The Bush Administration Treasury Department has been executing the big bailout with a limited amount of transparency, but today an article in the New York Times business section pulls back the curtain and gives a fuller picture of how Henry Paulson’s minions are functioning.
While the country has been preoccupied with the presidential election, a group of five young officials have been meeting to decide which banks will receive federal capital investment funds and which will not. While it originally appeared that Treasury would provide the infusions to any bank that wanted them, the Times describes a very different process. The five officials, led by Interim Assistant Secretary Neel Kashkari, Paulson’s 35-year-old protégé who used to work for him at Goldman Sachs, is unilaterally giving a thumbs up or thumbs down to each institution that applies. Their decisions are said to make use of rankings on a scale of 1-5 determined by each bank’s regulatory agency.
Given that eligibility for the infusions is now being treated by the market as key factor in a bank’s viability, Kashkari’s gang of five is making what the Times calls a “life-or-death decision” for each institution.
It’s amazing how far we have come from the bailout plan approved by Congress, which centered on the federal purchase of “troubled” assets. That scheme, which Paulson insisted be approved immediately to prevent financial doom, has been put on a back burner, while the capital infusion program, which was never debated by Congress, has taken center stage.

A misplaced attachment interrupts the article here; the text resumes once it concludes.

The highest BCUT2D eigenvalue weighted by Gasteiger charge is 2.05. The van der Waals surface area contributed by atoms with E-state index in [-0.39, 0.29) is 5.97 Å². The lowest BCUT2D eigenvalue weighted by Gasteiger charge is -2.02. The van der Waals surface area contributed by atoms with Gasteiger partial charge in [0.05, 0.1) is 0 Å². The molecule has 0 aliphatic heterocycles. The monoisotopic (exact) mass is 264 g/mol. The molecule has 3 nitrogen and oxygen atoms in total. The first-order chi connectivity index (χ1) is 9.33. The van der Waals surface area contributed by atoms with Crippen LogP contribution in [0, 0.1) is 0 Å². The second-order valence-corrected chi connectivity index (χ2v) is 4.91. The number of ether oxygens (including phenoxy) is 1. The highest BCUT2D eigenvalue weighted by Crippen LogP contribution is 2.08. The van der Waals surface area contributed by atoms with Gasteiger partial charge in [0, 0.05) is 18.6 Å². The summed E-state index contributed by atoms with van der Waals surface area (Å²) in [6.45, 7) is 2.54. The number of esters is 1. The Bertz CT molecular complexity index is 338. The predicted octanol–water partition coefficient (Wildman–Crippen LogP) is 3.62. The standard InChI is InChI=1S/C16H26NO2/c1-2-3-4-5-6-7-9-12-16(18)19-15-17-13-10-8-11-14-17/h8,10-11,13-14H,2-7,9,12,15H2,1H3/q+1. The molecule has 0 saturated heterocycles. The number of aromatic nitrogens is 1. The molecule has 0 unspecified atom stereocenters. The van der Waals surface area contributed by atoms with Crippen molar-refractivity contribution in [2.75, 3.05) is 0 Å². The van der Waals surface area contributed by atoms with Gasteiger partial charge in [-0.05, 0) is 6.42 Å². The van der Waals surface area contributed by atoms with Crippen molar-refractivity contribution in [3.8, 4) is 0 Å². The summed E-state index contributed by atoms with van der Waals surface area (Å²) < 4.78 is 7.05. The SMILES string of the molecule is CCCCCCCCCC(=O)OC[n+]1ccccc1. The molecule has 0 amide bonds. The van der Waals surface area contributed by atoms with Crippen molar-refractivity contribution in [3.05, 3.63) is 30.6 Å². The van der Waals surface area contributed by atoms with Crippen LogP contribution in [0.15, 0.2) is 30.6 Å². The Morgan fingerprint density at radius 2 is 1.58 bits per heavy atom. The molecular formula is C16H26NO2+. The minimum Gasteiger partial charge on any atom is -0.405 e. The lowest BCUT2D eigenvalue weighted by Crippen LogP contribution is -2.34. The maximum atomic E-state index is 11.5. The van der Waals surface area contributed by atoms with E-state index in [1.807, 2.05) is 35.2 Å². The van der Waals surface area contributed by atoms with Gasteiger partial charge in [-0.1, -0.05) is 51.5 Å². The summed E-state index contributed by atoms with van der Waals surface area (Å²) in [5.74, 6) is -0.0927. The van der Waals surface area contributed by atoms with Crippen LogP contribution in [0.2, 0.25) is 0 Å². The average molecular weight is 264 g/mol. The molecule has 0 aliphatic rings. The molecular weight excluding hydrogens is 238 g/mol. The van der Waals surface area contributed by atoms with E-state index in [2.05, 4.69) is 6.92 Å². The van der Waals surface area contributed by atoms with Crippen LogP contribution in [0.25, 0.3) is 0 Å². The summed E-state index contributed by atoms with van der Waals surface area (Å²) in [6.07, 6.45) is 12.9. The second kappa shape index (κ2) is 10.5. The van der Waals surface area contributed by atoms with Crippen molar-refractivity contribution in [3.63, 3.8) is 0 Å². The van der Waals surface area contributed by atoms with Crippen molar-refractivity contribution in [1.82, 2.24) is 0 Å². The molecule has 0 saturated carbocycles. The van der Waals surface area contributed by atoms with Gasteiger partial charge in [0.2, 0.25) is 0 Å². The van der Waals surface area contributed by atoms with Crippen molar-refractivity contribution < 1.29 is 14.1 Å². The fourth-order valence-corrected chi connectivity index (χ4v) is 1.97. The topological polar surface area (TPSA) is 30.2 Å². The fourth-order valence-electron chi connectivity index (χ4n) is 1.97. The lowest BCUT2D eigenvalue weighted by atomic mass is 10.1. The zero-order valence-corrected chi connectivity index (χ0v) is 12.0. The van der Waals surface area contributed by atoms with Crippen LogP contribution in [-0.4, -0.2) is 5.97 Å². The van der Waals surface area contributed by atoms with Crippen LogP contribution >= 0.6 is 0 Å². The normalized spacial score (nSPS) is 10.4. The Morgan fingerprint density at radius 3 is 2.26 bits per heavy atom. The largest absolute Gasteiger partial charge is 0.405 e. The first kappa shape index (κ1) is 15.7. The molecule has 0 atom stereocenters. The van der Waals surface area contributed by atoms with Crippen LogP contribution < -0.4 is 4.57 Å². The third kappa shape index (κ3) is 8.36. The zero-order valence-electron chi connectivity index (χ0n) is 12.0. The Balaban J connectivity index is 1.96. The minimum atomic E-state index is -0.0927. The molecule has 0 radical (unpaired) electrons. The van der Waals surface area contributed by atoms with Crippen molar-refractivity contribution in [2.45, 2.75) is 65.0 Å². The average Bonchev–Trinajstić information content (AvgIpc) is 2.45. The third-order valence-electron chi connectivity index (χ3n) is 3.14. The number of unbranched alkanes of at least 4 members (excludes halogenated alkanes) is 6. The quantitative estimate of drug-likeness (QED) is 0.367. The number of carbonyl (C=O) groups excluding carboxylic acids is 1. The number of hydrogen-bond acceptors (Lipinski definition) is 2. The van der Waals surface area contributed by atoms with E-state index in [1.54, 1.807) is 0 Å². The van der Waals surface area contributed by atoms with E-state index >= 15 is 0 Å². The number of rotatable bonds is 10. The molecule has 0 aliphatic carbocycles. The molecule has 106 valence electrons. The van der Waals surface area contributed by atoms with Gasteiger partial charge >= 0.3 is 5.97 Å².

It now looks as if the Kashkari group will be remaking not only the banking sector but other portions of the financial world as well. The Wall Street Journal is reporting today that Treasury is considering using some of its investment funds to invest in bond insurers and specialty finance firms such as General Electric’s GE Capital unit and CIT Group.
With remarkably little oversight, Treasury is making wide-ranging decisions about the future of a major sector of the U.S. economy. Even before taking office, the new Administration should put an end to this undemocratic process and replace it with a coherent, transparent plan for economic recovery.